Choosing your allies carefully
*The author is the chief editor of the JoongAng Ilbo.
Key officials in the Blue House have been praying for U.S. President Donald Trump. They credit Trump for the dramatic change of course in the Korean Peninsula towards peace, but they dread a possible turnaround should anything happen to Trump.
Famous pastors Paula White and Franklin Graham were asked to speak positive words to Trump about the prospect of his summit with North Korean leader Kim Jong-un in Singapore. President Moon Jae-in was reportedly worried to see Trump look tired upon arrival in Singapore after a 21-hour flight. He hoped nothing would ruin the hard-won momentum of peace on the Korean Peninsula.
However, Trump does not have much backing in Washington. Congress, think tanks and the media have all been critical of the results of his meeting with Kim in Singapore. They complained that Trump did not go near any assurance about complete, verifiable and irreversible denuclearization (CVID), despite his previous tough words, and that the self-dubbed “master of the deal” has conceded to the greenhorn on the international stage.
Kim earned confidence from the towering U.S. president just by flagging a vague promise to denuclearize while leaving out details on how and when. Three weeks have passed since the historic summit on Sentosa Island, Singapore. South Korea and the United States have called off their annual military exercises, but nothing so far has been heard from Pyongyang on its progress in denuclearization. North Korea may have fooled the United States once again.
Sanctions also have turned shaky. After cozy exchanges of envoys in Pyongyang and three meetings between Kim and Chinese President Xi Jinping, Beijing and Moscow have demanded easing in the United Nations-led sanctions. The United States has resisted any softening in the sanctions on North Korea while extending unilateral sanctions for another year. Real estate prices around the border between North Korea and China have jumped amid expectations for eased sanctions by China. Some reports say North Korea has increased production of nuclear fuel in multiple secret locations. U.S. Secretary of State Mike Pompeo is preparing for his third visit to Pyongyang this week, but whether he will return with concrete actions toward denuclearization is unclear.
Kim has so far been portrayed a sure winner from negotiations. He stood side by side with the leader of a world superpower and received the same spotlight without yielding much. Trump, in a desperate move to score points with voters ahead of the midterm elections in November, was defeated by Kim. North Korea may stall for time to eventually win the recognition as nuclear weapons state like India and Pakistan.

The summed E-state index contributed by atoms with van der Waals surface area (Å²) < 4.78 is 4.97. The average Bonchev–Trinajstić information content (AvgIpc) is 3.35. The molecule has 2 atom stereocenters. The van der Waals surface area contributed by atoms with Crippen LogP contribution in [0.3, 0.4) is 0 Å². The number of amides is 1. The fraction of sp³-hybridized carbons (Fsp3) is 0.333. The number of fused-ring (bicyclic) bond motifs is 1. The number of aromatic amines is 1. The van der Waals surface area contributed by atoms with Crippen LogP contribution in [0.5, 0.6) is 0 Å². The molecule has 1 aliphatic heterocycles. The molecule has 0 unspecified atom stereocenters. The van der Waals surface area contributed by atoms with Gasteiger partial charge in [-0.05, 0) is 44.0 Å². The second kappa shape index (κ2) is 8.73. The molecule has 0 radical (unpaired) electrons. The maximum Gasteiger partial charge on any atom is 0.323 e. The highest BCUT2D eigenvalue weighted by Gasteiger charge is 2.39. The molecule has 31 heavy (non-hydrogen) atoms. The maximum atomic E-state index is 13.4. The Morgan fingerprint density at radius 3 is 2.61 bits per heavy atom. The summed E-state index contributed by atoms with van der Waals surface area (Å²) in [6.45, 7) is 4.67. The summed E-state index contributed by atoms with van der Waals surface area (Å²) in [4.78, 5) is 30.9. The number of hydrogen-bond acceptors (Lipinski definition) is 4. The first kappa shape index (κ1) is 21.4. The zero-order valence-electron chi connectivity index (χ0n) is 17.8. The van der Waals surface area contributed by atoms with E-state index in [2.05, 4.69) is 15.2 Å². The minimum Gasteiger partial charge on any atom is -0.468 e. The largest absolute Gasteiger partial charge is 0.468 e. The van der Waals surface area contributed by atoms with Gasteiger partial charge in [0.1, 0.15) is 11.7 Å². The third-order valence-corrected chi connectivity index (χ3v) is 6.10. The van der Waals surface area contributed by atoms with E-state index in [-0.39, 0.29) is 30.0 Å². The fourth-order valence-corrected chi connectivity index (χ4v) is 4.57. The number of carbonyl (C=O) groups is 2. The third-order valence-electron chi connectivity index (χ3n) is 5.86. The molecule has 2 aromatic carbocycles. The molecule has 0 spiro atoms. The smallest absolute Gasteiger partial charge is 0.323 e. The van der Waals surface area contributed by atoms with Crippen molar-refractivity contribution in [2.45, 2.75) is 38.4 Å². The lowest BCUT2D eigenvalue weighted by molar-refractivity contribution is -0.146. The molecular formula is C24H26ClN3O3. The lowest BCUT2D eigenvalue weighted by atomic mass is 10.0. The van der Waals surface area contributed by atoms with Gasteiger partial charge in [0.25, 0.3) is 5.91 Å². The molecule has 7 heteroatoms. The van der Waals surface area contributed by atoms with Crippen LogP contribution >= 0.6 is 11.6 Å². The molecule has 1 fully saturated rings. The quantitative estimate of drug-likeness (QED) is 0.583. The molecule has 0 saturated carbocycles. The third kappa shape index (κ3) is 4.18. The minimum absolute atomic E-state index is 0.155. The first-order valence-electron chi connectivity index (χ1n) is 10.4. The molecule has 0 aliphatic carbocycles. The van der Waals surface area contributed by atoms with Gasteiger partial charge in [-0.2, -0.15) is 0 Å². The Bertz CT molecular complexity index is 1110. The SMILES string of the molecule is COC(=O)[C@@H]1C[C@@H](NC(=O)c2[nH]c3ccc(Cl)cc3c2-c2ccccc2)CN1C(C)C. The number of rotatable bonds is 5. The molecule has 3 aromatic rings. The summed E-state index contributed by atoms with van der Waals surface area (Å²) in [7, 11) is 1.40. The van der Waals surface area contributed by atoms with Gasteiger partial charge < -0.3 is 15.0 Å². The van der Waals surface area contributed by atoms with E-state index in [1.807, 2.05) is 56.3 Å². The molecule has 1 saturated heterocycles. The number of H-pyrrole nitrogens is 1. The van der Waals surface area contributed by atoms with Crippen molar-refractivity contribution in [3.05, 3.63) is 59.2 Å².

But cheats won’t get any normalization of ties or economic aid from the United States. The United States does not work under a single leadership, but under a multilayered structure of the legislature, think tanks and the media. North Korea must convince them as much as Trump by earning their trust through its sincerity.
There is some hope left yet. During his three visits to China, Kim toured top schools and the infrastructure there — Zhongguancun, the Chinese equivalent of Silicon Valley, the Chinese Academy of Agricultural Sciences and the rail transportation command center in Beijing. During his third visit to Beijing, he was accompanied by North Korean Cabinet Premier Pak Pong-ju and Pak Thae-song, the ruling Workers’ Party vice chairman for science and education. This suggests Kim Jong-un’s priority in the economy.
Making friends with America through complete denuclearization is a better choice for North Korea than teaming up with China and Russia without denuclearization. Vietnam’s opening and reform campaign only picked up after it normalized ties with the United States, which brought in funding from international lenders like the International Monetary Fund and the World Bank. Im Jong-seok, President Moon’s chief of staff ahead of the April 27 inter-Korean summit, quoted Egon Bahr, who laid the groundwork for German reunification through “Ostpolitik,” or détente towards the communist East, and said that it is almost impossible to have major change in direction in diplomacy and politics without first gaining the patience and consent of the United States. North Korea must remember Im’s remarks.
Trump gave North Korea its last chance in Singapore. Pompeo previously said Trump and the U.S. team would leave the negotiation table if North Korean delegates do not promise CVID. North Korea has desired a summit with a U.S. leader since the armistice agreement in 1953. Moon arranged it, and Trump willingly accepted the offer. Trump has gone further than previous U.S. presidents by offering to normalize ties upon dismantlement of nuclear weapons. Kim would lose all that if he gambles.
Kim has been lucky to come across Moon and Trump as his contemporaries. He must show a willingness toward complete denuclearization and invite Trump to Pyongyang. The peninsula, for the first time, is on the verge of ending its Cold War-era division and entering peace. If this opportunity is missed, we may never achieve this. Kim must make a wise decision.
JoongAng Ilbo, July 2, Page 31
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